TF NORCAL

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In September 2019, I was promoted out of the 7451 Medical Battalion into the 3-414th REGT (CST). Not a big change in location since they are both located on Joint Base Lewis-McChord, but a refreshing change in experiences from my previous unit where all Soldiers have similar medical responsibilities and work mostly in troop medical clinics.

My first annual training (AT) with the 3-414th was Task Force NORCAL from October 8th to 12th. I was tasked to be the medic for the range during this mission and the rest of my team were tasked to be the OPFOR (Opposing Force), Tactical Officer/NCO, and evaluators for the Cadets.

This was my first time working with cadets and instructors and it was an awesome learning opportunity to work with Soldiers that have a different MOS. In my previous unit, we did not get to participate in the warrior tasks and training. We served as combat medics during our real-world medical missions and mainly provided medical support for units that were training out in the field.

For example, I was assigned to work at the aid station in the Tactical Assembly Area (TAA) Ward at Fort Hunter Liggett. My team consisted of a nurse officer and a 68C (Licensed Practical Nurse) NCO. We provided first aid and sick call hours for the Soldiers that were in the field. In other unit missions, I was assigned to the Troop Medical Clinic at Fort Hunter Liggett and I worked alongside the civilian clinical staff and the medical officers in my unit. The knowledge that I gained from those assignments were important and did help me become a well-rounded Soldier and medic.

During Task Force NORCAL, I was able to assist with setting up the Tactical Operations Center (TOC), the lanes, and other tasks the schools needed. On the first day of the FTX, I volunteered to help set up the TOC with Capt. Rose (TOC officer). It was my first time and I was glad that I was able to help. Capt. Rose assigned me the task of handing out the radios and giving the call signs to the Tactical officers and OPFOR NCOs so that we could establish communications when they started the training exercises. One of the cadre from the universities had a tent he let us borrow; spacious with room for all our radios, maps, and other supplies, so we were able to set up the TOC inside it. Once we finished setting up the TOC, I helped with keeping accountability for the training weapons, the number of MRE boxes, and ammo that we had on site. When Capt. Rose would step out of the TOC, I manned it answering radio calls from the platoons. I also got a chance to update range control about the number of people that we had, and the number of vehicles on site. It was a great learning opportunity because I practiced skills that I do not always get to use very often.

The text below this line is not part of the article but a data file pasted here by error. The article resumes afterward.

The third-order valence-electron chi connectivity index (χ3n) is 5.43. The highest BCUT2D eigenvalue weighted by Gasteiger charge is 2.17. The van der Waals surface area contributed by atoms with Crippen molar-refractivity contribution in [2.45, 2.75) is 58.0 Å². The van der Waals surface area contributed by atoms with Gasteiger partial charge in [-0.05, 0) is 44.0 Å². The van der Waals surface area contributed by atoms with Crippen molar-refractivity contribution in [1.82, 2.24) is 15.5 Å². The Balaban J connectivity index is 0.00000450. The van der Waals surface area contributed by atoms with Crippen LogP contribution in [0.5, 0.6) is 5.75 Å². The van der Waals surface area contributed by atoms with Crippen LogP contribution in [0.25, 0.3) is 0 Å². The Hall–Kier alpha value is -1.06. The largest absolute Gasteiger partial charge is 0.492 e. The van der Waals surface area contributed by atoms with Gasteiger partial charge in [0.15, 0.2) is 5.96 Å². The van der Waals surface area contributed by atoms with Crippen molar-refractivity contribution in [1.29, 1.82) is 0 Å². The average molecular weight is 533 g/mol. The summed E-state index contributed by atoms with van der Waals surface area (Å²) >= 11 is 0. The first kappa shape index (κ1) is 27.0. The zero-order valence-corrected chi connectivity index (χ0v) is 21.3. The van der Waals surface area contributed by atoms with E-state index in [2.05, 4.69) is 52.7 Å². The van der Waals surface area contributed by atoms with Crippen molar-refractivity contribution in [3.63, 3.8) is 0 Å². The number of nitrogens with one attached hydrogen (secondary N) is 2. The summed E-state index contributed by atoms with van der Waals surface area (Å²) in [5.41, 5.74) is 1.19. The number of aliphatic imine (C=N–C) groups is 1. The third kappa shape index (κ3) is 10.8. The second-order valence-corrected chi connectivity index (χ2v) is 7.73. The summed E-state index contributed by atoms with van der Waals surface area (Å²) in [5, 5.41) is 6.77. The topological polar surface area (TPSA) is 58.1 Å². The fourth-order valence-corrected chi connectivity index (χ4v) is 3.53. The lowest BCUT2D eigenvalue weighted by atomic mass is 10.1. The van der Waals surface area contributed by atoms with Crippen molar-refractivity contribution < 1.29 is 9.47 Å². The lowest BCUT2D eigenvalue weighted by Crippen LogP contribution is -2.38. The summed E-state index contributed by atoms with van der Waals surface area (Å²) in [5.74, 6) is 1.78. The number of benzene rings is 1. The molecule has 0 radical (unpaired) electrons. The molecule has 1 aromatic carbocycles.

Being new to the unit, I also got to know my team better during this AT and learned about their civilian and professional lives as well as their military careers. One of the NCOs on my team used to be a drill sergeant and the First Sergeant in a Drill Sergeant unit in Washington. Another NCO on our team was an infantryman and he did an outstanding job with teaching the Cadets warrior tasks, rifle marksmanship skills, and land navigation. And one used to be a career counselor and he also did an excellent job providing mentorship to the Cadets, teaching them land navigation, rifle marksmanship, and battle drills.